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Discussion Starter #1
One obvious problem for many is that the seats won't be independently adjustable but not an issue for us as my wife is not concerned with seat position when she is a passenger. Built it in this fashion so as to keep the mounts simple, the structure rigid and with quick removal in mind. I'll let the pictures do the talking.
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One obvious problem for many is that the seats won't be independently adjustable but not an issue for us as my wife is not concerned with seat position when she is a passenger. Built it in this fashion so as to keep the mounts simple, the structure rigid and with quick removal in mind. I'll let the pictures do the talking. View attachment 1650162 View attachment 1650163
looking good....I was lazy, just bought one...
 

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'84 Spider Veloce
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Looks good, John. I can't make out the hardware is at the headrest post - what did you use?

You have an opening between the center section and the rear shelf - does it make a wind-tunnel on the freeway?

David OD
Laguna CA
 

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Discussion Starter #5
Hi David,
Car is "offsite" so I'll take photos of the hardware when I'm next there. It is basically a shaft with threaded end and a hole drilled through to accept a headrest post. A sleeve fits over this shaft and is compressed against headrest post locking in place. Terrible explanation ;) hopefully photos do a better job.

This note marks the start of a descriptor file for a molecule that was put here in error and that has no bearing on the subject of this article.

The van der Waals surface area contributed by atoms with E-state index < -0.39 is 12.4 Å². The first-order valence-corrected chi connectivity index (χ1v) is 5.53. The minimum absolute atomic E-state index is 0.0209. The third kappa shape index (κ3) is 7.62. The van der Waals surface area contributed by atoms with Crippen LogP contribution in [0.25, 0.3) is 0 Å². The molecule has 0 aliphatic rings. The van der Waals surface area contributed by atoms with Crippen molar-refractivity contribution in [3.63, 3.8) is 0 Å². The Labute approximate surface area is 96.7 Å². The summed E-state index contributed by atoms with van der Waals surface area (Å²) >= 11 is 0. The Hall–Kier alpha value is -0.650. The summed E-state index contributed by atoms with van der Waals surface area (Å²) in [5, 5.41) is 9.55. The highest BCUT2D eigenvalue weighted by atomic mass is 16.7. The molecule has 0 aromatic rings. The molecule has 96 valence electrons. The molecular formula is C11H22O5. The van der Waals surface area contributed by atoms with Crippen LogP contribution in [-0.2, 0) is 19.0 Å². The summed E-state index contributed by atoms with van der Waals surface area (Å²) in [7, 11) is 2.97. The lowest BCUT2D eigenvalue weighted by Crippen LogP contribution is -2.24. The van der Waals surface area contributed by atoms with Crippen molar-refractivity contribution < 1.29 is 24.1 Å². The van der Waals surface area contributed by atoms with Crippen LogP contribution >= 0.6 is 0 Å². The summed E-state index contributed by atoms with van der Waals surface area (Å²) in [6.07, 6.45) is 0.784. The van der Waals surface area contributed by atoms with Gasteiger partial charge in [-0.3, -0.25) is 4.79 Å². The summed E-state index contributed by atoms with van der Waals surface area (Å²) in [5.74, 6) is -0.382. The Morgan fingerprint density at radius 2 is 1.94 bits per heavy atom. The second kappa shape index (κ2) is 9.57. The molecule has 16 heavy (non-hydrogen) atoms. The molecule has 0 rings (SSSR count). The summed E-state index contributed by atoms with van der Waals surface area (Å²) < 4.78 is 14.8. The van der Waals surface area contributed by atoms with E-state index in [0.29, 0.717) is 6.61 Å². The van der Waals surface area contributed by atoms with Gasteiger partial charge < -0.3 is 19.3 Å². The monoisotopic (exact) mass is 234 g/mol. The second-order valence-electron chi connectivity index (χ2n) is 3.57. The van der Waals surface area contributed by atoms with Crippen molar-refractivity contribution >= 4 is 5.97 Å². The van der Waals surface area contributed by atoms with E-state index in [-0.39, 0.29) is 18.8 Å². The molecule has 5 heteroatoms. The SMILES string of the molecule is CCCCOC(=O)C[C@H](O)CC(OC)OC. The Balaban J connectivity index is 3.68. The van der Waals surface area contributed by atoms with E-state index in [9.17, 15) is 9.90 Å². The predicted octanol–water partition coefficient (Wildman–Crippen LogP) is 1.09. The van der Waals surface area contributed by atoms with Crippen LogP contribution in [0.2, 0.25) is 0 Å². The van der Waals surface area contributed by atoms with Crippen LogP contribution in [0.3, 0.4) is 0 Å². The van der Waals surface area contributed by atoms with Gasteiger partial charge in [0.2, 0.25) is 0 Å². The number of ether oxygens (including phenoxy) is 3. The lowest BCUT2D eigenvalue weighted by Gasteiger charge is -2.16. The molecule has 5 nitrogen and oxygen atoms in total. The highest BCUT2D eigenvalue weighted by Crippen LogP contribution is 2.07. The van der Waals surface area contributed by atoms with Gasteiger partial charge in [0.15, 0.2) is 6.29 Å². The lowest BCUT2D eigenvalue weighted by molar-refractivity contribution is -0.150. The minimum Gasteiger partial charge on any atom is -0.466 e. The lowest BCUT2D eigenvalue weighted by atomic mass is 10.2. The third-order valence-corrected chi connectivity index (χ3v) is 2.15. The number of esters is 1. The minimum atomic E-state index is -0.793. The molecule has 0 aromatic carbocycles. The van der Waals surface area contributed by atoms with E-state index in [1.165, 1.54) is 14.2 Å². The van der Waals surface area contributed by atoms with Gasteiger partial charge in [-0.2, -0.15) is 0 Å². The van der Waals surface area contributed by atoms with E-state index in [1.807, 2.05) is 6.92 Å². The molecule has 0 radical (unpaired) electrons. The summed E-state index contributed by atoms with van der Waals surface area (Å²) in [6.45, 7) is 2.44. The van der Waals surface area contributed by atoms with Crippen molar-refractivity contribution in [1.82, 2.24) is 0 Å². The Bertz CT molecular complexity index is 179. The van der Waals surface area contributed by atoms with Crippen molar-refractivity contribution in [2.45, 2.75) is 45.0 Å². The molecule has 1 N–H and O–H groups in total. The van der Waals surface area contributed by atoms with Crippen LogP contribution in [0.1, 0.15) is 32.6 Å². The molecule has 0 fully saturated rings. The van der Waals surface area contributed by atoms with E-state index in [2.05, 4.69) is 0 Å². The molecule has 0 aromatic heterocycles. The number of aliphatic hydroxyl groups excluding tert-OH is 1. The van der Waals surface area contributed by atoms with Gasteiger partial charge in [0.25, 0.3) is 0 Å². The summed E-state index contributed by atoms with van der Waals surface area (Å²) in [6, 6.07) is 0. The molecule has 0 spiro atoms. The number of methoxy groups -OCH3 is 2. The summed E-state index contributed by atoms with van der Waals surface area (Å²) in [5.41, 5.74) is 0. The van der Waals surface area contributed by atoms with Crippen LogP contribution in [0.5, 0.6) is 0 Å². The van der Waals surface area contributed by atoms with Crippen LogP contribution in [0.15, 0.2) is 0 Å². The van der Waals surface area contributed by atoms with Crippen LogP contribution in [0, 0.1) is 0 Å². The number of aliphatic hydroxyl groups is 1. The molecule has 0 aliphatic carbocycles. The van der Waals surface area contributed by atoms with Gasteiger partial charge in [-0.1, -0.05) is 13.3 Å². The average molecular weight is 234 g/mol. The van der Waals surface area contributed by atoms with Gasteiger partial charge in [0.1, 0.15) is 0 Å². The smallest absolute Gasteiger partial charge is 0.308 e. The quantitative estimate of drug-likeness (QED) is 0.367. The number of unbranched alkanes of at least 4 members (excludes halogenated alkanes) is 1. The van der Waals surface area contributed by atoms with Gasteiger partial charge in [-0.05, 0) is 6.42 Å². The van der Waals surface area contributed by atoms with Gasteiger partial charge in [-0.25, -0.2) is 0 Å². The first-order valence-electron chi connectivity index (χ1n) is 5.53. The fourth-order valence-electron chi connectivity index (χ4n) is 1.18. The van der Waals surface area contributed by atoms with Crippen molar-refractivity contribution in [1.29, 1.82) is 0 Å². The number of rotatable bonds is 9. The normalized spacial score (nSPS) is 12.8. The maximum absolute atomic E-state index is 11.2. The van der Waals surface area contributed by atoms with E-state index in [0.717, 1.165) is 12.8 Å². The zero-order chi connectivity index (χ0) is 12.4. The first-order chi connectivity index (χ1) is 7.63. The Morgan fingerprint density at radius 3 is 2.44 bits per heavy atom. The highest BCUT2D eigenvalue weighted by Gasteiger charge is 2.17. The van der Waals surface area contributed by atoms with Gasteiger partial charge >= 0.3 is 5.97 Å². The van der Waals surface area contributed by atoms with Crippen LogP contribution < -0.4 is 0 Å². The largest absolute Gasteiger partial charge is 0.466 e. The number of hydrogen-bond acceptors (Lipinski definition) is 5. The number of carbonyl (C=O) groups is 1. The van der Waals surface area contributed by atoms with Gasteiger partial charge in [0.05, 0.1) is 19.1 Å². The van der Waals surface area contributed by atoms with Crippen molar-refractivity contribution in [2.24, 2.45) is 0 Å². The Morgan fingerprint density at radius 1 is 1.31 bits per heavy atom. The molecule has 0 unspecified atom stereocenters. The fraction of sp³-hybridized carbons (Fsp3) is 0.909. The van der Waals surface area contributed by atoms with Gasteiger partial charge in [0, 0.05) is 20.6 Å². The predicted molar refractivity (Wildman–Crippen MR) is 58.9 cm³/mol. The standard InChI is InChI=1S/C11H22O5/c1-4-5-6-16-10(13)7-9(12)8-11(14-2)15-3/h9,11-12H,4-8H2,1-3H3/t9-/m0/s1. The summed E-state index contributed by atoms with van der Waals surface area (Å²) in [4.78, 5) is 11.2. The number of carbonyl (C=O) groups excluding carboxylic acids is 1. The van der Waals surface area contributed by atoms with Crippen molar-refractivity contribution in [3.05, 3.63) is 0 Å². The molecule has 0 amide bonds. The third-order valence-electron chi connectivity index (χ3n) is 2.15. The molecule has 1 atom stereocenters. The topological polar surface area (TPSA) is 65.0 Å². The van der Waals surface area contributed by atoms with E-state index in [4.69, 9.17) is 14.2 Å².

As for the tunnel opening, still untested. We are in lockdown and I haven't had the spider registered yet. I did leave the opening at the lower section just to facilitate access to anything in the rear whilst underway. If there is too much air flow, I had thought to add a clear flexible PVC flap so as to still allow access but stop draft.
 

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Thank you John, yes I would like to see the detail of the bracket, and your tunnel test result.

David OD
Laguna CA
 

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Nice work. A wind deflector is a great upgrade especially if you have someone dear next to you that you would like to talk to.

Looking forward to the hardware pics.

Vin
 

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Surprised you could find the plastic sheeting !! That stuff is really hard to come by at the moment.
 

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Discussion Starter #9
Surprised you could find the plastic sheeting !! That stuff is really hard to come by at the moment.
I used polycarb which is still readily available in AU for the moment but yes agree, lots of other stuff is in short supply.
 

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Discussion Starter #10
Hope these images help.

1. far left rod has hole to accept headrest post.
2. middle sleeve slips over rod with hemispherical cut out lining up with headrest post.
3. nut clamps sleeve tightly against post.

this assembly is then "permanently" fixed to seat. The thread is left long enough to attach the perspex with the plastic knob when required, making for easy removal as well.